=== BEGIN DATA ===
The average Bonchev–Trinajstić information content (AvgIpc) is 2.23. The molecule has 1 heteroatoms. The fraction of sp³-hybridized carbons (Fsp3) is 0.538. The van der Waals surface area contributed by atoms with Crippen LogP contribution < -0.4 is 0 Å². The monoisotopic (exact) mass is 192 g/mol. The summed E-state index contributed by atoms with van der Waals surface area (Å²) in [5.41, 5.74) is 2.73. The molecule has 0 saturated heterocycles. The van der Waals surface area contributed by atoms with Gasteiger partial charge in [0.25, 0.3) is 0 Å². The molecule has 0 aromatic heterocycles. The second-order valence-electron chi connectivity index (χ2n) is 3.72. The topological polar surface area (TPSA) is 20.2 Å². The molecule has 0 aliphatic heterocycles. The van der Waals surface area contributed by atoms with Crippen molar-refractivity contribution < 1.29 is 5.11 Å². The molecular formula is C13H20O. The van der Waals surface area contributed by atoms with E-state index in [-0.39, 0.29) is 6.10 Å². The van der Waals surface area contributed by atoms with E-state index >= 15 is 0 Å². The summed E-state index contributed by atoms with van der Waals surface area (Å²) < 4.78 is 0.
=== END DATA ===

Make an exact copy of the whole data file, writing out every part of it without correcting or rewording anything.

The average Bonchev–Trinajstić information content (AvgIpc) is 2.23. The molecule has 1 heteroatoms. The fraction of sp³-hybridized carbons (Fsp3) is 0.538. The van der Waals surface area contributed by atoms with Crippen LogP contribution < -0.4 is 0 Å². The monoisotopic (exact) mass is 192 g/mol. The summed E-state index contributed by atoms with van der Waals surface area (Å²) in [5.41, 5.74) is 2.73. The molecule has 0 saturated heterocycles. The van der Waals surface area contributed by atoms with Gasteiger partial charge in [0.25, 0.3) is 0 Å². The molecule has 0 aromatic heterocycles. The second-order valence-electron chi connectivity index (χ2n) is 3.72. The topological polar surface area (TPSA) is 20.2 Å². The molecule has 0 aliphatic heterocycles. The van der Waals surface area contributed by atoms with Crippen molar-refractivity contribution < 1.29 is 5.11 Å². The molecular formula is C13H20O. The van der Waals surface area contributed by atoms with E-state index in [-0.39, 0.29) is 6.10 Å². The van der Waals surface area contributed by atoms with E-state index >= 15 is 0 Å². The summed E-state index contributed by atoms with van der Waals surface area (Å²) < 4.78 is 0.